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The high antibacterial activity of Manuka honey is linked to plant compounds obtained by bees from the Manuka plant itself, which supply's the healing compounds for effective skin care.

Traditionally, the parts of the plant used were the bark, twigs and pods, which make a beautiful red pigment.

Natural manuka flower being picked to make Manuka Balm for skin care.

Modern uses for Manuka and Kanuka.

Great for skin care, all of those little cuts, scrapes, bites, and stings over the summer. Manuka is well known for it's healing properties and wide range of uses as an external healing gem. Topically and locally for wounds and cuts, sores, slow-healing ulcers, bacterial and fungal infections, such as tinea and candida, burns, sprains and strains, breast engorgement, and possibly eczema, arthritic conditions, and parasitical infestations such as head lice and menorrhagia.

Manuka trees relationship to manuka honey.

The manuka plant itself is highly regarded for its healing and antiseptic properties, making it a great skin care ally. The high antibacterial activity of manuka honey is linked to plant compounds obtained by bees from the manuka plant itself. The use of manuka leaves by sailors on board the first English ships to visit Aotearoa as a substitute for tea, lead to its acquisition of the name “Tea Tree”. Manuka and the closely related kanuka, however, are quite distinct from the well-known “Tea Tree” of Australia, melaleuca alternifolia, and other melaleuca species. All are from the same myrtaceae family and share some medicinal properties. Some 85 recognised species of leptospermum occur, particularly throughout Australia, South East Asia, and New Zealand.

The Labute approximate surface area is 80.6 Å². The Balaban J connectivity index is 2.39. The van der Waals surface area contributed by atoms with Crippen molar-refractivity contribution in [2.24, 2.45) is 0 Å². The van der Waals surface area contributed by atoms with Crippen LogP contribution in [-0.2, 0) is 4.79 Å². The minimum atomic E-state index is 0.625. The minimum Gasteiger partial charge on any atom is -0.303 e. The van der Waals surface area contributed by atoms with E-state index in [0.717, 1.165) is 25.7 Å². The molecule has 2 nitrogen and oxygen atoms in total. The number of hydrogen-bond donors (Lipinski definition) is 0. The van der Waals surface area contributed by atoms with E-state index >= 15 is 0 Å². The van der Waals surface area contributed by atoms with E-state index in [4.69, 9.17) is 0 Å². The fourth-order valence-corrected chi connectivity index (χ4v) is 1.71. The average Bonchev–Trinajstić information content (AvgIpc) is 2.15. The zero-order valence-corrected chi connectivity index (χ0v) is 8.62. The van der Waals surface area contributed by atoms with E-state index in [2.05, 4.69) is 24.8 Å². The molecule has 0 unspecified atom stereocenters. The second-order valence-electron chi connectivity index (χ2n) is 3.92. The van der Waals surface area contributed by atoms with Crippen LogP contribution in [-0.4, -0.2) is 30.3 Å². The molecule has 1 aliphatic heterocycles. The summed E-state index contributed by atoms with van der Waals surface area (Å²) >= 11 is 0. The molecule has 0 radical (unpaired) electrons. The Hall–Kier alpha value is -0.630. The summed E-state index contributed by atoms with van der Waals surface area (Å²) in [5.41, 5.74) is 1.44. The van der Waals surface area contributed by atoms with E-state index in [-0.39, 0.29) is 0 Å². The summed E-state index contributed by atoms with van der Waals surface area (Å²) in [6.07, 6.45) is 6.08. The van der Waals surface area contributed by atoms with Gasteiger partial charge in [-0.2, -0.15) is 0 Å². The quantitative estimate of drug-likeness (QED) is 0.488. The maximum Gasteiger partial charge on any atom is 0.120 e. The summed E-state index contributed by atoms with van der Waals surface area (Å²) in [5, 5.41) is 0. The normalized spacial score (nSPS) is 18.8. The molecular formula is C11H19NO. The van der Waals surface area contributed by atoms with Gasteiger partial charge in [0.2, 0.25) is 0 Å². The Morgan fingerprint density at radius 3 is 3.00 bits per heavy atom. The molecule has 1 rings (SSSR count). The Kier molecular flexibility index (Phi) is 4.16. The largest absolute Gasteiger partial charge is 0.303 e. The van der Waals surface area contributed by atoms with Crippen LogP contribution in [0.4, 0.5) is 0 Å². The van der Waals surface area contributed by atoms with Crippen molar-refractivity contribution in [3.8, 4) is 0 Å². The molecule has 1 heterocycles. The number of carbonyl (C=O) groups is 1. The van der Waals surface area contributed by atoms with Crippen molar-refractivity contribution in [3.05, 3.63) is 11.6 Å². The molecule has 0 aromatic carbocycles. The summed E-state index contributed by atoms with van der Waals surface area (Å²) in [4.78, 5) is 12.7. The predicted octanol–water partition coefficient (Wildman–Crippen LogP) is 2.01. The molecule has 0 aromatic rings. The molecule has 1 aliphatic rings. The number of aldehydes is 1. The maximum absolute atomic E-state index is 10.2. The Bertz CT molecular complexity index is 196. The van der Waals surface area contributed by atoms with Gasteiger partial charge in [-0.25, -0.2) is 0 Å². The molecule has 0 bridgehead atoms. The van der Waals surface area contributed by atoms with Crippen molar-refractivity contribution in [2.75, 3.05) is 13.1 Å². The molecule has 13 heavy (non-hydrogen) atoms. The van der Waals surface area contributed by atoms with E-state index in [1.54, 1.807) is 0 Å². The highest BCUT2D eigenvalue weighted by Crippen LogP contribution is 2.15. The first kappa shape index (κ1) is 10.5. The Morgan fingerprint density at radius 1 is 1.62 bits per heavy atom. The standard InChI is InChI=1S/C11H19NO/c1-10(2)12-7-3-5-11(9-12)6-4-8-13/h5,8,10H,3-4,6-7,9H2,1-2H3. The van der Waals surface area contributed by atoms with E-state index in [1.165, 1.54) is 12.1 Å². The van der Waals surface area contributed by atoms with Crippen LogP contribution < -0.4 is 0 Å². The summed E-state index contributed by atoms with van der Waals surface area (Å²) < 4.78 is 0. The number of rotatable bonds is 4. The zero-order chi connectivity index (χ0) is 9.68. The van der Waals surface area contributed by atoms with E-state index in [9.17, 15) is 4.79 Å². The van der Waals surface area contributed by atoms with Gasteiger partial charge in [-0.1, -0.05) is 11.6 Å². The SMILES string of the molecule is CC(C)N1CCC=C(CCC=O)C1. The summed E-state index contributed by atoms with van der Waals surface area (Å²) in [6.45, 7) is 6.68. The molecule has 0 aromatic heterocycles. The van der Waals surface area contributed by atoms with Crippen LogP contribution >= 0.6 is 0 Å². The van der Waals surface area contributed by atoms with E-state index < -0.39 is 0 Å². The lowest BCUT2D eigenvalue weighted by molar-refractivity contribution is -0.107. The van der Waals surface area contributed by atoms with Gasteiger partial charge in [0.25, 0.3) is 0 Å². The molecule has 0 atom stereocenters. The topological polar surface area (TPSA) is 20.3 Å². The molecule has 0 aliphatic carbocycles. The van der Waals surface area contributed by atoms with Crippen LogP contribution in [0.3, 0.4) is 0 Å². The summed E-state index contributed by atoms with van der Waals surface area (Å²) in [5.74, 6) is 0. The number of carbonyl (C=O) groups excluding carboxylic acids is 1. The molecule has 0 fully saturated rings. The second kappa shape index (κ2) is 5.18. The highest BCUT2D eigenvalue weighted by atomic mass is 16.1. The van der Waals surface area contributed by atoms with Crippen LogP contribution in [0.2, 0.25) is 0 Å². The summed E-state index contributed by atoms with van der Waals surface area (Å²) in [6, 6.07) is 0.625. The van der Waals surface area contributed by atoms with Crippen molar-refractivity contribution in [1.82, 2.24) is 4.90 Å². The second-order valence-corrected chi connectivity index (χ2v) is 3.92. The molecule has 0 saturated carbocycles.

Various parts of the manuka tree were used by the early Māori.

Various parts of the manuka tree were used by the early Māori as topical applications for wounds, cuts, sores, and skin diseases. Topical use as vapour baths and poultices of various parts of manuka for sprains, strains, and swellings, burns, broken limbs, and rheumatism, was commonplace among early Māori and settlers. A slight analgesic effect has been reported by some users, and manuka infusion was also used topically to reduce congestion of the breasts .Various parts of the common manuka shrub or tree in Aotearoa were used by Māori for a large number of medicinal complaints.

How we make our Manuka - Kanuka Balm.

For our Manuka -  Kanuka Balm, we use whole plant manuka and kanuka extracts, which supply a broad range of active healing plant compounds for skin care and to treat many different skin ailments. Manuka tea and extract have a lovely deep red color, fruity taste, and smell. We love working with these plants and are constantly surprised by the many amazing smells and medicinal effects.

All ingredients for this balm are organic and grown in New Zealand. Ingredients include;  Organic New Zealand Beeswax, Organic New Zealand Cold Pressed Olive Oil, and Wildcrafted herbs, that's all!

With the added bonus that beeswax contains Vitamin A, which heals skin tissue and moisturises without blocking the pores, while olive oil contains natural Vitamin A and E - both have antioxidant and healing properties. 

Manuka Balm used for skin care